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Blast from the Past

Posted on April 16th, 2020
A skeleton stands between two pipes and its arms are connected to both

Due to the interconnected systems, sewage used to return to the fresh water supply from the waste disposal system

The 1930s were the height of the Great Depression. Unemployment was at an all-time high, and the government had no extra money to fund hydraulics research, so IIHR turned to industry leaders. Though the country was in financial distress, the safety and sanitation of household products was still a necessity.

In 1936, Francis Murray Dawson, previously of the University of Wisconsin-Madison, arrived at the University of Iowa to take on his new role as dean of the College of Engineering and director of IIHR. Dawson’s expertise, like his colleague, Anton Kalinske, was in plumbing and hydraulics. Kalinske was also a professor and researcher who had followed Dawson as he made his move across the Midwest. At Iowa, they continued their work in plumbing, adding another level to the complex studies at IIHR.

Together, Dawson and Kalinske conducted research on toilet backflow, water heater valves, water-hammer noises, vertical drains, and more. They also expanded their research during World War II to include studies on grease traps to aid efficiency in military kitchens. Their plumbing research brought in a lucrative contract with the U.S. government, and IIHR was named the official testing agency of the National Plumbing laboratory–an enormous honor.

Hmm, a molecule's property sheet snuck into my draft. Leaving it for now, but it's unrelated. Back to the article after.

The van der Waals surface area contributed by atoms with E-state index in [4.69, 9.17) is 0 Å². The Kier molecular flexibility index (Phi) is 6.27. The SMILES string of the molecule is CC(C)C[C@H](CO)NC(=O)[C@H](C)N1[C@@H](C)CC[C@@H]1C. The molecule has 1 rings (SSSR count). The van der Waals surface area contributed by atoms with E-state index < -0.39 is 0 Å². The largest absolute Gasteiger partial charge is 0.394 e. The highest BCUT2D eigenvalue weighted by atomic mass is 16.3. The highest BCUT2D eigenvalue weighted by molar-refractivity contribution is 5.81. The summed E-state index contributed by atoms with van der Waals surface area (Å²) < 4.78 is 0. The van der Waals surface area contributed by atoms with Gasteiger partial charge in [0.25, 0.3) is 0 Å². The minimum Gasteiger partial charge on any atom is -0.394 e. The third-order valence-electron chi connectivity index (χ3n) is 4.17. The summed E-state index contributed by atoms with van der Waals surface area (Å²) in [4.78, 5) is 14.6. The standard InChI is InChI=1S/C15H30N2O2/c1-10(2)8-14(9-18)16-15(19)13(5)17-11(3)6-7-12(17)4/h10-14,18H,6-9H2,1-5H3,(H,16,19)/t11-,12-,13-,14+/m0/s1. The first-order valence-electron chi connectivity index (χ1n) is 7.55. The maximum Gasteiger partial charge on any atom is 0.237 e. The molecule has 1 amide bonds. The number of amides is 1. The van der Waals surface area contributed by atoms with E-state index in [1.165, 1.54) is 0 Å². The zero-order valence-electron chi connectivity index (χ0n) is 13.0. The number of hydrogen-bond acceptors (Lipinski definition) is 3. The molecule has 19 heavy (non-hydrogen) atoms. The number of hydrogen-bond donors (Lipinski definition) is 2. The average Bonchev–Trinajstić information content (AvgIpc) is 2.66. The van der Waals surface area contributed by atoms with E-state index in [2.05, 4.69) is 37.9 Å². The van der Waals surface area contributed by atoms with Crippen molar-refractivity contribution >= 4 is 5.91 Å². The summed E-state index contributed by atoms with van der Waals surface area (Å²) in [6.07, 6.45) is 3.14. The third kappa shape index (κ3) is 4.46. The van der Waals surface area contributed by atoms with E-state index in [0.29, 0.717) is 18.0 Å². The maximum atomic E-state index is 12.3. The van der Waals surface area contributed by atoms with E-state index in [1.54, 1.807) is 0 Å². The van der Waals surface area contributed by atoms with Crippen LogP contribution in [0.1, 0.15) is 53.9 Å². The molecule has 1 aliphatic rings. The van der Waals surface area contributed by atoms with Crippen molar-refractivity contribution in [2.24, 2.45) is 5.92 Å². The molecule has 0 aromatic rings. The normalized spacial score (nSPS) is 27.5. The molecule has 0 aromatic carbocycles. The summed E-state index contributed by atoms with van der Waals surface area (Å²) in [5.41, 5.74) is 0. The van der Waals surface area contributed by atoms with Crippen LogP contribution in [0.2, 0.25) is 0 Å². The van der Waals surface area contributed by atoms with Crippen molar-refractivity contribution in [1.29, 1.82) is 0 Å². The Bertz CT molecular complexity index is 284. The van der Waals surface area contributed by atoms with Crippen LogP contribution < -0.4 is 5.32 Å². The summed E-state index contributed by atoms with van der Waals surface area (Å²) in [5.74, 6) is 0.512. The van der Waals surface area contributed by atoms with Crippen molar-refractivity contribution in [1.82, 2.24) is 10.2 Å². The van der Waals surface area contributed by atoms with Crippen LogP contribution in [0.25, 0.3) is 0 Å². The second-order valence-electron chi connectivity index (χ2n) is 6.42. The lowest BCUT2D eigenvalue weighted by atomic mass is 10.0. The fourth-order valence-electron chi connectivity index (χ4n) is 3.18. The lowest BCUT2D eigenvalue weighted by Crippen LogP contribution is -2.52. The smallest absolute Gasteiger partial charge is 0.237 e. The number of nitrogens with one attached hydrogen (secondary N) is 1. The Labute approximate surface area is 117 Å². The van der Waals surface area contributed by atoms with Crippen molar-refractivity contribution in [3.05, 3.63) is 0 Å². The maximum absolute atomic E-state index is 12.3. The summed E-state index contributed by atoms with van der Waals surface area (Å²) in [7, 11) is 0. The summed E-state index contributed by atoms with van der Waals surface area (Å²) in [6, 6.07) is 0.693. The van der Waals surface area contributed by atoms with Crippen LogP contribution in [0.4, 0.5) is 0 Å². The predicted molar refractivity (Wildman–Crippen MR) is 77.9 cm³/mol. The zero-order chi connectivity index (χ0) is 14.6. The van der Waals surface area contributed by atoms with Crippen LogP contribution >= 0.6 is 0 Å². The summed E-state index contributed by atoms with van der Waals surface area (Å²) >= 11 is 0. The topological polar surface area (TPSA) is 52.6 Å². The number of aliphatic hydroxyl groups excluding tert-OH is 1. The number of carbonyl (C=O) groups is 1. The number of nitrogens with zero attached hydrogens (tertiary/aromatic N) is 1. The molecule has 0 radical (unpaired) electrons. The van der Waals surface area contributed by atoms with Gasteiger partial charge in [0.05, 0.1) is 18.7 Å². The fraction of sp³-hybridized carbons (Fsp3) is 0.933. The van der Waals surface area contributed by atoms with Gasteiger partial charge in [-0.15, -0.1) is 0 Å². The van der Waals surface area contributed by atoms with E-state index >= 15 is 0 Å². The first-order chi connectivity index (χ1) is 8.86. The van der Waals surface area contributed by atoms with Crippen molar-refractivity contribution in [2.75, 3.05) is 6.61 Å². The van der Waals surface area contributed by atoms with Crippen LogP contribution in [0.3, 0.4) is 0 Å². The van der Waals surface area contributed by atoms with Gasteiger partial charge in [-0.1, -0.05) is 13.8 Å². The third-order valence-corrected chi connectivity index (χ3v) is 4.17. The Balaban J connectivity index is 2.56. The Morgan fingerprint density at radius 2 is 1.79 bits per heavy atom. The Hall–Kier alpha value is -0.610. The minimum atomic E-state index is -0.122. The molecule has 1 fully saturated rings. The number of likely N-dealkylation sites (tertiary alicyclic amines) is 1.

One area of widespread interest was Dawson and Kalinske’s research on the safety of toilets and the movement of sewer water once it left the bowl. In the 1930s, plumbers did not yet know that pipes need air circulation to prevent the creation of a vacuum.

A long line of toilets

IIHR researchers cut toilets in half to watch the water drain into the sewer lines

When water drains through a vertical pipe without additional airflow tubes, the water swirls and creates suction similar to drinking through a straw. The suction in the system pulls the water back through the pipes and out of the appliances back into the home in an action called “back-siphoning.”

In toilets, for example, contaminated water that should drain through the pipes and into the sewer system could instead be pulled back into the home and flow out through the taps, contaminating drinking and bathing water. Dawson and Kalinske’s research and extensive educational activities helped ensure that toilets were designed and installed correctly to prevent contamination of clean water from sewage. They developed models of the toilet and even cut some in half to watch the water as it flowed through the system.

Another area of IIHR’s plumbing research revolved around a frequent problem of the time: water heater explosions. In the 1930s, water heater explosions were not uncommon and frequently killed the people unfortunate enough to be in the building at the time. IIHR researchers found that the explosions were not caused by high pressure, though that was a factor. Many were instead due to broken water heater casings. Safety measures can be added to water heaters to keep sudden changes in pressure from occurring. Dawson and Kalinske proposed both pressure and temperature release valves to lower the chance of explosions.

The two researchers worked together for many years, bringing knowledge of sanitation and plumbing into households. An article by visitor Thomas Farrell in 1941 indicated the desperate need for more research into plumbing safety, a service IIHR was more than happy to provide. After speaking with researchers on a tour of the facilities he wrote: “The plumbing in my home immediately shall be inspected by a competent master plumber, who will pass on its safety according to the standards I have learned in the National Plumbing Laboratory.”

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